British Antarctic Survey achieves registration for the International Standard for Business Aircraft Operations
British Antarctic Survey (BAS) has achieved registration for the International Standard for Business Aircraft Operations (IS-BAO). Following a rigorous assessment by the International Business Aviation Council (IBAC) accreditation was given in recognition of its safe working practices and procedures when working in the Antarctic’s extreme environment*.
BAS’s operating environment is naturally more hazardous than the normal routine operations of a small corporate aviation unit. Iain Tulloch, Auditor at IBAC presented BAS with the registration certificate and congratulated the operations team for developing exceptional safety and environmental management systems when working in such challenging conditions,
“The success of this audit was based on the co-operation and transparency of the organisation, and I am extremely impressed with the mature and comprehensive practical implementation of the safety management system. Without a sound safety culture even the best systems do not work, but it is clear that at all levels of the organisation there is a strong commitment to safety when working in the Polar Regions.”
BAS Director, Professor Nicholas Owens, welcomed Mr Tulloch’s comments and highlighted the importance of aviation to achieving effective scientific research both in the Antarctic and the Arctic,
“The benefits of aviation to our work at BAS are countless; if we had to rely on surface transport alone, there is no doubt that the scientific research taking place in the Polar Regions would be less comprehensive. Aviation has and will continue to make an important contribution to vital scientific research in the Polar Regions, and I am delighted to receive this important registration under the International Business Aviation Council (IBAC).”
The organisation’s four de Havilland Twin Otters (DHC6 — 300 series) and the de Havilland Dash 7 (DHC7 — 110) are used in both logistical support and as science platforms. Joining the presentation were three BAS scientists who gave a valuable insight in to the importance of aircraft supported operations in their scientific fields. For example, the Dash 7 and one Twin Otter is used extensively for geophysical surveys. Another of the Twin Otters has sensors fitted on the nose and wings for studying cloud and weather conditions. Each of these survey aircraft also have custom fitted large format camera hatches for aerial photography and mapping purposes.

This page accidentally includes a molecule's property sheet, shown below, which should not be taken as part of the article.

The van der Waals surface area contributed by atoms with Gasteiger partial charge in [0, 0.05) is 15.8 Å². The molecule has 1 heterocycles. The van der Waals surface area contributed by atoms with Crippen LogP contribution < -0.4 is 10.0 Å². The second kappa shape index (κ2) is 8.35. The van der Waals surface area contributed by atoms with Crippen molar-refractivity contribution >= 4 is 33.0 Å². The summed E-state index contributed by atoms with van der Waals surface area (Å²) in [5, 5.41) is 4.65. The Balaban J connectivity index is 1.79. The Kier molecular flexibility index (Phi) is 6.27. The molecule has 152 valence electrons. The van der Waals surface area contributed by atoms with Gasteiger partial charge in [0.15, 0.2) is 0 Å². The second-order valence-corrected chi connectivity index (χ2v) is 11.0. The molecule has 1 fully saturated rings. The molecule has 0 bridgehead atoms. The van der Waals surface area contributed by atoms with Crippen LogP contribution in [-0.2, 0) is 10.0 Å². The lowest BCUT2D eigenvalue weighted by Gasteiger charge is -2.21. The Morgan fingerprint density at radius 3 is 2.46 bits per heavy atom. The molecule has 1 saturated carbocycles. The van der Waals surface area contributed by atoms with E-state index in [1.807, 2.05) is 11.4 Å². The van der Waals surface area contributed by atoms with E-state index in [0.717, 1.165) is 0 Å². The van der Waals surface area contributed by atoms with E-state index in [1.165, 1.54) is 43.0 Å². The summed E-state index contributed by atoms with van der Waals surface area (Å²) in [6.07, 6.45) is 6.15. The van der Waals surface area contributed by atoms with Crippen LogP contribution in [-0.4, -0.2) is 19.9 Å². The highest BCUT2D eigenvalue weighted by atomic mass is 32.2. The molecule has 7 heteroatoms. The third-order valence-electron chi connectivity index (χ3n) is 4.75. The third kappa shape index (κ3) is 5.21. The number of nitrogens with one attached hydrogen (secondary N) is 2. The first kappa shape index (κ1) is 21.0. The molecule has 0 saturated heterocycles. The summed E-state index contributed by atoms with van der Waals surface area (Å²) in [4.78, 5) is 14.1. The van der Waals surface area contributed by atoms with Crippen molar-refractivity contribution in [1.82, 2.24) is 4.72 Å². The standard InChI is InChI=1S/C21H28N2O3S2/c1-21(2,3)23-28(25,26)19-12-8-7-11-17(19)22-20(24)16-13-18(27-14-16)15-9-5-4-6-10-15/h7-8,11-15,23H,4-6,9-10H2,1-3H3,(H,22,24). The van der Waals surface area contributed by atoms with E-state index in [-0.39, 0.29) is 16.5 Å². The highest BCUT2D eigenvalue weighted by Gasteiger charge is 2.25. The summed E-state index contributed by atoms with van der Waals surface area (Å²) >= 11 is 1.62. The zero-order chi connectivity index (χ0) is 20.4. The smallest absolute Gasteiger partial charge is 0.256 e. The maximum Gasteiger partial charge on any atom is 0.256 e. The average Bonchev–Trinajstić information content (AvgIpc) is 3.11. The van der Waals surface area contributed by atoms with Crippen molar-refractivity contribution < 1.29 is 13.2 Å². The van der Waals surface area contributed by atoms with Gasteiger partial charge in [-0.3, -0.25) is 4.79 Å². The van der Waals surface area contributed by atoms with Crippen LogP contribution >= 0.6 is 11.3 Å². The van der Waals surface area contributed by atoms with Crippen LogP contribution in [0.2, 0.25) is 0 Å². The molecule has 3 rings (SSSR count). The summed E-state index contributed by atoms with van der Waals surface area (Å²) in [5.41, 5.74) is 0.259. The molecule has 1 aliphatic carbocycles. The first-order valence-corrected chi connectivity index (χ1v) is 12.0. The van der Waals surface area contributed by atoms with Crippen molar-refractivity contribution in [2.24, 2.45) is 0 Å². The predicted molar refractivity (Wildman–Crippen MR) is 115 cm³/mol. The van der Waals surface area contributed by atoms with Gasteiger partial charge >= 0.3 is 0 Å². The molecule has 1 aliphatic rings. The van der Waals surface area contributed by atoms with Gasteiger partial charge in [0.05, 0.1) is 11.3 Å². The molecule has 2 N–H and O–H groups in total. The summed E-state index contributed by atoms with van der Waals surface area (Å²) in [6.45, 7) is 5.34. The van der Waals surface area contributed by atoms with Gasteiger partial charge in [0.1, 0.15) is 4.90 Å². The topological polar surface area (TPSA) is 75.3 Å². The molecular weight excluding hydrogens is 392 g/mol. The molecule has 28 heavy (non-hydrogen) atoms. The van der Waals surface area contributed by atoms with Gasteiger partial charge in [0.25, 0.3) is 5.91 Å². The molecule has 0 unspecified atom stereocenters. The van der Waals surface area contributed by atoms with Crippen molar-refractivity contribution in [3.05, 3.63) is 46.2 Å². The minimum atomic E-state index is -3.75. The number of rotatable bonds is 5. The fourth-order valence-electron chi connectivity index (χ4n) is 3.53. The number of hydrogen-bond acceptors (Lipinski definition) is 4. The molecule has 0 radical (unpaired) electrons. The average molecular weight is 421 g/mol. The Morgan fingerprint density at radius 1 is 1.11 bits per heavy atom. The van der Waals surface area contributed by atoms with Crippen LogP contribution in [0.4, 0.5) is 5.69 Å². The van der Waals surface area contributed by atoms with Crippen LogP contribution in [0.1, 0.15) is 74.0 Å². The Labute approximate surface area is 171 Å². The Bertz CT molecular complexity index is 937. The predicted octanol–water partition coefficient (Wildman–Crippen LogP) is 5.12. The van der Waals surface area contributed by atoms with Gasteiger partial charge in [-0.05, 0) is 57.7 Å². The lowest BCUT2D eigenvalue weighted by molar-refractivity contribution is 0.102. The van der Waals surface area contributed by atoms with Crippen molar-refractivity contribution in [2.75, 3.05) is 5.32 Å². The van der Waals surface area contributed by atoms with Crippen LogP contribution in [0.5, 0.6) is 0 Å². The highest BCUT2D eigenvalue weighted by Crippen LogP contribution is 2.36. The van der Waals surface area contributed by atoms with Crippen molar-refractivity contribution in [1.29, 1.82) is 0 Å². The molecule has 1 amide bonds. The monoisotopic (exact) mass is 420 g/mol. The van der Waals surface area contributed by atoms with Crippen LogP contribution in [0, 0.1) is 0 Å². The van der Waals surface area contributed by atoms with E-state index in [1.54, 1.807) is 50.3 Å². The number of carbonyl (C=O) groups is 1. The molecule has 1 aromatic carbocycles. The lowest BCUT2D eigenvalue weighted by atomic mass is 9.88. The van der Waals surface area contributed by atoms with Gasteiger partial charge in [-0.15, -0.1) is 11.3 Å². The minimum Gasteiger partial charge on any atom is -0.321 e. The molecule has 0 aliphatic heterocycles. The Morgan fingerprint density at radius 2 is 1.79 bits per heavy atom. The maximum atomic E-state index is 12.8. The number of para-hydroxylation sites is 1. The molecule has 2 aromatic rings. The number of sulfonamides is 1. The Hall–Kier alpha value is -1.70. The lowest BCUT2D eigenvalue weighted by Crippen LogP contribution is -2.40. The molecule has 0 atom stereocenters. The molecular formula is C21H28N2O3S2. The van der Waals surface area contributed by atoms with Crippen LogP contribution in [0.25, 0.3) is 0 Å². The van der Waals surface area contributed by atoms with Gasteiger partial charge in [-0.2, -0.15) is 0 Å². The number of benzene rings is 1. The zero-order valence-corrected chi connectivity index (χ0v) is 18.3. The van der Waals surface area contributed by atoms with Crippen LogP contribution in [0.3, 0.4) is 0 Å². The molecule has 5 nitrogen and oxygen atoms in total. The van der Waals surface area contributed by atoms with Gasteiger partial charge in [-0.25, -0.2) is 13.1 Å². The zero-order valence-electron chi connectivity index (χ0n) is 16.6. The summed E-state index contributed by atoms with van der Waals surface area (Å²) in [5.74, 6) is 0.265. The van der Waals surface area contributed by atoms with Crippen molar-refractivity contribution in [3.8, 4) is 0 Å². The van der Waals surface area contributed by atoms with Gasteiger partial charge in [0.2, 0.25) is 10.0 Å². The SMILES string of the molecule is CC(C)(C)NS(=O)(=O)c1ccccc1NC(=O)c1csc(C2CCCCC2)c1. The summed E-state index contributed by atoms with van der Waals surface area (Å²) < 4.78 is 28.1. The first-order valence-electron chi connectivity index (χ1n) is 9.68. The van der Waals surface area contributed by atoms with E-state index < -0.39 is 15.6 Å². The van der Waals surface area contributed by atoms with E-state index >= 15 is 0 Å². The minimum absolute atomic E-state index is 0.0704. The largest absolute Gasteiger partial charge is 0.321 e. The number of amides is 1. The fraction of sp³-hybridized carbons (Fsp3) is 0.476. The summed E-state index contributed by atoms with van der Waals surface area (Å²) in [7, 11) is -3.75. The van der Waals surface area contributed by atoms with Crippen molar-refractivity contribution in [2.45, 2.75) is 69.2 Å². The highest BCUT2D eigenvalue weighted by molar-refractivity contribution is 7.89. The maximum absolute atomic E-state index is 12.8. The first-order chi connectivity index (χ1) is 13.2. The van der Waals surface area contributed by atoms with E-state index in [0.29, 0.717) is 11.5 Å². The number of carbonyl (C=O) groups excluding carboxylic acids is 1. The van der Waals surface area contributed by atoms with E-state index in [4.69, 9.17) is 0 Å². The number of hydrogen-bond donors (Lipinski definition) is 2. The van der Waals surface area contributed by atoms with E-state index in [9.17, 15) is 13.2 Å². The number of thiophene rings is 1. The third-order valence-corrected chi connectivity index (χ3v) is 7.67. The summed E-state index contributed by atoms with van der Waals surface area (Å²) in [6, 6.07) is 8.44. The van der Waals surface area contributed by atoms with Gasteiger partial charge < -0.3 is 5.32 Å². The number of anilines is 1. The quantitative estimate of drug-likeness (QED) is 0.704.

Issued by the British Antarctic Survey Press Office
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Notes for editors:
* The International Civil Aviation Organisation (ICAO) recently changed the way in which larger and more complex aircraft should be operated and governed throughout the world. This was reflected in changes to the Air Navigation (Overseas Territories) Order that was published in Jan 2008. This means that BAS works under a new category with different regulations governing Corporate Aviation. Air Safety Support International (ASSI) took the role of overseeing the aviation industry in UK Overseas Territories from the UK Civil Aviation Authority (UKCAA).
The British Antarctic Survey also has accreditations under ISO 14001, ISO 18001 and the International Safety Management Code for ships.
Stunning broadcast-quality footage and stills of aircraft in Antarctica, as well as location maps are available from the BAS Press Office as above.
British Antarctic Survey (BAS), a component of the Natural Environment Research Council, delivers world-leading interdisciplinary research in the Polar Regions. Its skilled science and support staff based in Cambridge, Antarctica and the Arctic, work together to deliver research that underpins a productive economy and contributes to a sustainable world. Its numerous national and international collaborations, leadership role in Antarctic affairs and excellent infrastructure help ensure that the UK maintains a world leading position. BAS has over 450 staff and operates five research stations, two Royal Research Ships and five aircraft in and around Antarctica.